By Vikas Datta (16:14)
Be it the exploits of Hercules, Perseus or Odysseus or their ilk, the warrior kings of the Indian mytho-religious ethos, the knights of King Arthur, Persian princes, Arabian chieftains (Hatim Tai) and merchants (Sindbad), Russian bogatyrs Dobrynya Nikitich and Ilya Muromets, the old Spanish gentleman (of magnificent imagination but a tenuous grip on reality) of La Mancha, or the expeditions of a whole raft of European sailors and explorers, quests — and more importantly, the accounts of the quest — never stop fascinating us.
Not only are quest-based fables or epics precursors of modern literature, they are also a rich resource for portraying the human condition as new writers recount and re-interpret them, including in contemporary idiom and sensitivity, as well as serving as a mirror of changing mores when re-told from another perspective, even of those usually originally tarred as the villains.
Due to various historical and cultural reasons, the Greek pantheon occupies a predominant position – at least for English-language readers – and even after nearly 25 centuries, is still vibrantly alive across a variety of media and language. This has been dwelt on here earlier, including a brief overview of Rick Riordan’s Percy Jackson series and its subsequent cycle, the Heroes of Olympus series, but both deserves a relook as the latter came to a rousing conclusion last month.
Both the series are not only a modern look at the old myths, but also a unique take on the coming of age genre and also a wry, ironic look at modern life, especially American, through what we may term a “pagan prism”. The premise is that the Greek gods are now in America with Mount Olympus now high above the UN building in New York as the deities move to a place that is the spiritual hub of Western civilisation.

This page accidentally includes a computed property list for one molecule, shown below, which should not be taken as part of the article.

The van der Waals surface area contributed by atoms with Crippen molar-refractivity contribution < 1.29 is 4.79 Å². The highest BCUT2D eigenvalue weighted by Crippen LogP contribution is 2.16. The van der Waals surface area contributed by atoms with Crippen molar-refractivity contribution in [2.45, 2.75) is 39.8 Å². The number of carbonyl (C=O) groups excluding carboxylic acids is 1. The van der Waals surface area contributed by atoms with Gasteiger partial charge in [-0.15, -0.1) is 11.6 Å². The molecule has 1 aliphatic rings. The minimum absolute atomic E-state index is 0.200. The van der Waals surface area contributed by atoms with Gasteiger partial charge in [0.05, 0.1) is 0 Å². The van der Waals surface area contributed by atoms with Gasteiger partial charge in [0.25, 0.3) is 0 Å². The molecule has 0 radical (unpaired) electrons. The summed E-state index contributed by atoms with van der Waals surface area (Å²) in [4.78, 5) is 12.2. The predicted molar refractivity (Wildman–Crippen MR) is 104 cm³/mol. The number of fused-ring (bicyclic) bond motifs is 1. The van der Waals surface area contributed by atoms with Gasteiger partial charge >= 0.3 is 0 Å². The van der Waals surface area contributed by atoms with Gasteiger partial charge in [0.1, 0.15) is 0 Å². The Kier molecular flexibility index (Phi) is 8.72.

The first “Percy Jackson and the Lightning Thief” (2005) introduces the hero narrating his adventures. He is dyslexic and has ADHD, so is unable to stick in schools and at home, has to contend with an uncouth, abusive stepfather. But all changes in a school trip to a museum and his destiny catches up with him one stormy night.
He reaches Camp Half Blood where learns he is the son of Poseidon, the sea god. Soon, he and fellow camper Annabeth Chase, a daughter of wisdom goddess Athena, and satyr Grover Underwood have to travel across the US (including down to the Underworld) to foil an insidious conspiracy that could pit the Olympian high trinity – Zeus, Poseidon, and Hades – against each other. This is revealed to be the opening gambit in an effort by the Titans, the earlier gods, led by Kronos (or Saturn), to upstage their children and regain power.
The other books – “The Sea of Monsters” (2006), “The Titan’s Curse” (2007), “The Battle of the Labyrinth” (2008) and “the Last Olympian” (2009) – carry on this plot which culminates in a final battle against the Titans through the streets of New York, where the young demigods take on the foes while the gods have been lured away by a diversionary attack. The arrival of some unexpected allies however saves the day.
But, scarcely is this menace contained and the heroes rewarded, then a new challenge rises as detailed in “The Lost Hero” (2010),”The Son of Neptune” (2011), “The Mark of Athena” (2012), “The House of Hades” (2013) and “The Blood of Olympus” (2014).
An older primordial force – Zeus’ grandmother Gaia or Mother Earth, assembles an array of giants – specially created as antithesis to the various gods – to dethrone the Olympian pantheon. The situation is further complicated by the fact that the giants can only be defeated by gods and demigods acting in unison but Zeus has forbidden any god to contact or help the demigods. Adding to the woes, the gods are split between their Greek and Roman aspects.
A camp of Roman demigods is revealed on the Western Coast, but the historic distrust between the two prevents a joint effort, and in fact, a combination of circumstances leads to them nearly going to war against each other.
It is left to seven demigods – Percy, Annabeth, Jason Grace (son of Jupiter), Piper McLean (daughter of Aphrodite), Frank Zhang (son of Mars), Hazel Levesque (daughter of Pluto) and Leo Valdez (son of Hepahestus) – to travel across the Atlantic to Rome and its catacombs, across Italy (and for two, down to the depths of Tartarus and its horrors), to Greece and back to Camp Half Blood in their desperate fight. Contributing their bit are Nico De Angelis (son of Hades/Pluto) and Reyna Avila Ramirez-Arrelano (daughter of Bellona) – two key but comparatively over-shadowed characters.
With his descriptions of the gods in a contemporary aspect, the memorably-drawn demigods – significantly from various American ethnicities, the banter and crisp dialogue, the humour and the heart-stopping action, Riordan has spun an epic which gives the old myths a fresh life. For the more contemplative, it also serves as a tool to understand how these beliefs arose. We search for gods not to find them, but to discover ourselves.
(09.11.2014 – Vikas Datta is a senior assistant editor at IANS. The views expressed are personal. He can be contacted at email@example.com)